YOU are the curriculum! Kirk Cameron on the Schoolhouse Rocked Podcast



Neocharismatic Christianity and the Rise of the New Apostolic Reformation



republished below in full unedited for informational, educational & research purposes:

When Paula White called angels from Africa and South America to wage spiritual warfare in the aftermath of the presidential election, she was tapping into the notion of territorial spirits associated with the emergence of what Peter Wagner has called the New Apostolic Reformation (NAR). Wagner coined the phrase to describe a novel kind of independent charismatic Christianity led by apostles and organized into relational networks. Many of the prophecies associated with Trump’s rise and re-election came from persons associated with these networks. Some like Kris Vallotton of Bethel Church apologized while others such as Lance Wallnau doubled down. Regardless, much of the public support for Trump came from Christians connected to this new form of charismatic Christianity, even though it has largely remained unexplored by most journalists and historians.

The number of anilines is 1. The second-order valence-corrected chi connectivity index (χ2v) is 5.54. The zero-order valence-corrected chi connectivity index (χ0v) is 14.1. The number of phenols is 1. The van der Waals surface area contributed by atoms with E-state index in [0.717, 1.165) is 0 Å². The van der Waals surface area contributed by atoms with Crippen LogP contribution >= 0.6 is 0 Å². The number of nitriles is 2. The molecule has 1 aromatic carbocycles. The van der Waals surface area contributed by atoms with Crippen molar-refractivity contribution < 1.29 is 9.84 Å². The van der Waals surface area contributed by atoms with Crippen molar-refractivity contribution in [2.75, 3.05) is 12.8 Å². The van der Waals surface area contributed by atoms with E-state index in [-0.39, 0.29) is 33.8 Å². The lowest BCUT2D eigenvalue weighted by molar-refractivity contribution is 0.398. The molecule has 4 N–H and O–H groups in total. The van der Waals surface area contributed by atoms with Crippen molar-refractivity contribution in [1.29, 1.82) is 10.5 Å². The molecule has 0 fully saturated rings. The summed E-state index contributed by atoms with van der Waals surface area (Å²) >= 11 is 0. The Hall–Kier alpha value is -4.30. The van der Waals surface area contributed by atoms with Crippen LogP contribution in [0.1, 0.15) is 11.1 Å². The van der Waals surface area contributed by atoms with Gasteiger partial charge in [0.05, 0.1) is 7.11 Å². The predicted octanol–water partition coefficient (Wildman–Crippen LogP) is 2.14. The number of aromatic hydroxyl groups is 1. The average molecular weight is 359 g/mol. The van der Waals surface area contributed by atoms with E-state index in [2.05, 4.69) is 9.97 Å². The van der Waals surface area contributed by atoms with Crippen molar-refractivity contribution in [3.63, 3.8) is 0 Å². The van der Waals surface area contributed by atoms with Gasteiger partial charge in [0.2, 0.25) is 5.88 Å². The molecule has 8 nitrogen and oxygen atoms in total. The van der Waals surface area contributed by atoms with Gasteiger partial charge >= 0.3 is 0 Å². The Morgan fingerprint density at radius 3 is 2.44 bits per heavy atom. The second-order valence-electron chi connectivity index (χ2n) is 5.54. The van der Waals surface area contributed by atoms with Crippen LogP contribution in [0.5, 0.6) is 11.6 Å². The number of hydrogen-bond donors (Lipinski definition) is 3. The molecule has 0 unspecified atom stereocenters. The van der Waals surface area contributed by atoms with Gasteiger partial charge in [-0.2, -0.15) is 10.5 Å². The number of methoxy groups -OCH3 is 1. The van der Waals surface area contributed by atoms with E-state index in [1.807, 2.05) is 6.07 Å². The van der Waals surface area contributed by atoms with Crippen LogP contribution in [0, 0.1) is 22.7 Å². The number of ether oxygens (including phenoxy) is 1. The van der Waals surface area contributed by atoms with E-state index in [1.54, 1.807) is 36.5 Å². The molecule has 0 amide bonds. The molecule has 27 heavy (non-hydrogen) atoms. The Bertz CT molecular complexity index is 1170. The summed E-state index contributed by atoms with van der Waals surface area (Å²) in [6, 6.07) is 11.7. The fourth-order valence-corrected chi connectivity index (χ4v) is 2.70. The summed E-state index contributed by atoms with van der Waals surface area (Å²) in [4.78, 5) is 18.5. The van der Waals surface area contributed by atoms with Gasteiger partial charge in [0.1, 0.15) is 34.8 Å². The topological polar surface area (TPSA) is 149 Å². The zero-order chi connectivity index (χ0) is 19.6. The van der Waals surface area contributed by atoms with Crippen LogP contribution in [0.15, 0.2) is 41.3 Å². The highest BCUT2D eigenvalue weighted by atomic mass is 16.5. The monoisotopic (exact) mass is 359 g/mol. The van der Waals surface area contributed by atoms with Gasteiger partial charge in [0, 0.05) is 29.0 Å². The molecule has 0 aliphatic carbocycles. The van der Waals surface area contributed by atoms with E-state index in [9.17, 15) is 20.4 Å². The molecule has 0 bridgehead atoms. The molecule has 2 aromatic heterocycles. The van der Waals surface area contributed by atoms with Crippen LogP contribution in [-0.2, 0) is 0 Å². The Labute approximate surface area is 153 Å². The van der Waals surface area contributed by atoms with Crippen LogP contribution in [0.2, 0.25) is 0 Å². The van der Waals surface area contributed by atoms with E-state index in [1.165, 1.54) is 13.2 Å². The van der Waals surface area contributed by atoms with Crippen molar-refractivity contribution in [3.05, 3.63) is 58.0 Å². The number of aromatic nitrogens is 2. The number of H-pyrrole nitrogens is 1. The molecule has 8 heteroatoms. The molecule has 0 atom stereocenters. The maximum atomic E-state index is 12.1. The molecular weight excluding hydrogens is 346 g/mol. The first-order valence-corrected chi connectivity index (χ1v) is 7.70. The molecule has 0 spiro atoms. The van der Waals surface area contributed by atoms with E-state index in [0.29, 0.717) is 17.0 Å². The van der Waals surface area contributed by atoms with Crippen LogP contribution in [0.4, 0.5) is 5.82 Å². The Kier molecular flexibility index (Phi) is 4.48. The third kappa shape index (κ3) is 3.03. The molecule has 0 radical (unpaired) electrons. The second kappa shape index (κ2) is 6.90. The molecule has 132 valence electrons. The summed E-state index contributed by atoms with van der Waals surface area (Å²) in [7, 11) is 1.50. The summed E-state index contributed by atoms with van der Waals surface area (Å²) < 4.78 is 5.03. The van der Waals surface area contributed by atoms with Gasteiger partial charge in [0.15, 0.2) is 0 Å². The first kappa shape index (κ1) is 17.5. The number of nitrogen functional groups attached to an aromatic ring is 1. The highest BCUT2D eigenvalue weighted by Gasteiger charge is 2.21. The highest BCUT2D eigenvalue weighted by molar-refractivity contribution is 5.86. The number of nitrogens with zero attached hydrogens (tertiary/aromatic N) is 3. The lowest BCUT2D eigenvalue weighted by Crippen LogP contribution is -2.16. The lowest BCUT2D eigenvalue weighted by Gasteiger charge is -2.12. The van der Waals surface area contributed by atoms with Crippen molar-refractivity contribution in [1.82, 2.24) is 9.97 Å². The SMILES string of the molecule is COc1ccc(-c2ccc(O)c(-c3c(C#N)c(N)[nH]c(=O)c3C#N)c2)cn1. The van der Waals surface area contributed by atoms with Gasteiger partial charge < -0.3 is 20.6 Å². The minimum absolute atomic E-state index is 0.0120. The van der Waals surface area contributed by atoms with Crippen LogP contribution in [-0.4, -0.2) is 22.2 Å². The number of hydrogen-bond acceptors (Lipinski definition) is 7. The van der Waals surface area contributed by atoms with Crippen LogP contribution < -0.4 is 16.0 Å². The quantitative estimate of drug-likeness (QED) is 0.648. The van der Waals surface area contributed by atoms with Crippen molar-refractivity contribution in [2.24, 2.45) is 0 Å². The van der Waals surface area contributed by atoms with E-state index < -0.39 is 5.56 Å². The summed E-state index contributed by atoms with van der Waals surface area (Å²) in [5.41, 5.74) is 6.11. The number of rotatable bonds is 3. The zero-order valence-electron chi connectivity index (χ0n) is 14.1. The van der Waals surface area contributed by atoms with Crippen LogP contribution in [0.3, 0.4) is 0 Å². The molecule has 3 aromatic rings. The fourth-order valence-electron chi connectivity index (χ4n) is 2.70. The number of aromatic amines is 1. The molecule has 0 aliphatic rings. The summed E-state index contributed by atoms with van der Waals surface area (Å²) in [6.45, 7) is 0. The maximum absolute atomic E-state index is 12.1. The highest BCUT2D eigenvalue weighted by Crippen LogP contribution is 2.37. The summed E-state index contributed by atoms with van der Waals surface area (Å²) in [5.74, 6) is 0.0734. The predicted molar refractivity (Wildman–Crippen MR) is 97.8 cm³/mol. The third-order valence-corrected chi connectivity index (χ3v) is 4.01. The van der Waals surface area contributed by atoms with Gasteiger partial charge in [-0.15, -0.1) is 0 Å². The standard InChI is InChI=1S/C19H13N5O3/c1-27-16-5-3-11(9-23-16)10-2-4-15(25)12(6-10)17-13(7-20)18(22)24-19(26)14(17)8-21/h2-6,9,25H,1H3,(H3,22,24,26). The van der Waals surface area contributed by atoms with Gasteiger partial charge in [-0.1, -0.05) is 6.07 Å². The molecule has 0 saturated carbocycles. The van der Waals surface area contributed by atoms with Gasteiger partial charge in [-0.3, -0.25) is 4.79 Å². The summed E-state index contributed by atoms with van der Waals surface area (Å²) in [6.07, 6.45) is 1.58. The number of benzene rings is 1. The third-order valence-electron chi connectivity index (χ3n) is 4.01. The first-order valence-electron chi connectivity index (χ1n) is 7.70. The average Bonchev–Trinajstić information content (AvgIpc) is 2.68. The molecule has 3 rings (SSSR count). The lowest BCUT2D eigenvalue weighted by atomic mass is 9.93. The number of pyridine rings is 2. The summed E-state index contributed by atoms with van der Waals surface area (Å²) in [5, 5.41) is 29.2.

The movement exists as a series of overlapping ministerial networks either centered in megachurches or ministries. Harvest International Ministries led by Ché Ahn is one of the most prominent examples of the former, while Generals International under Cindy Jacobs exemplifies the latter. It may be better to identify the NAR as Neocharismatic Christianity because it represents a modification of the global Pentecostal-Charismatic (P-C) movement. The NAR is a subset of independent Charismatics, the third wing in Todd Johnson’s typology of the global movement. 

Three overlapping theological emphases represent the NAR’s doctrinal center: the church, spiritual warfare, and the cultural mandate. Guided by modern-day apostles, the church engages in the mission of cultural transformation through strategic spiritual warfare. What holds these emphases together is a vision to restore a more primitive form of Christianity centered on charismatic gifting under apostolic and prophetic leadership. Before dealing with these emphases, I want to sketch the movement’s origins.  

NAR Origins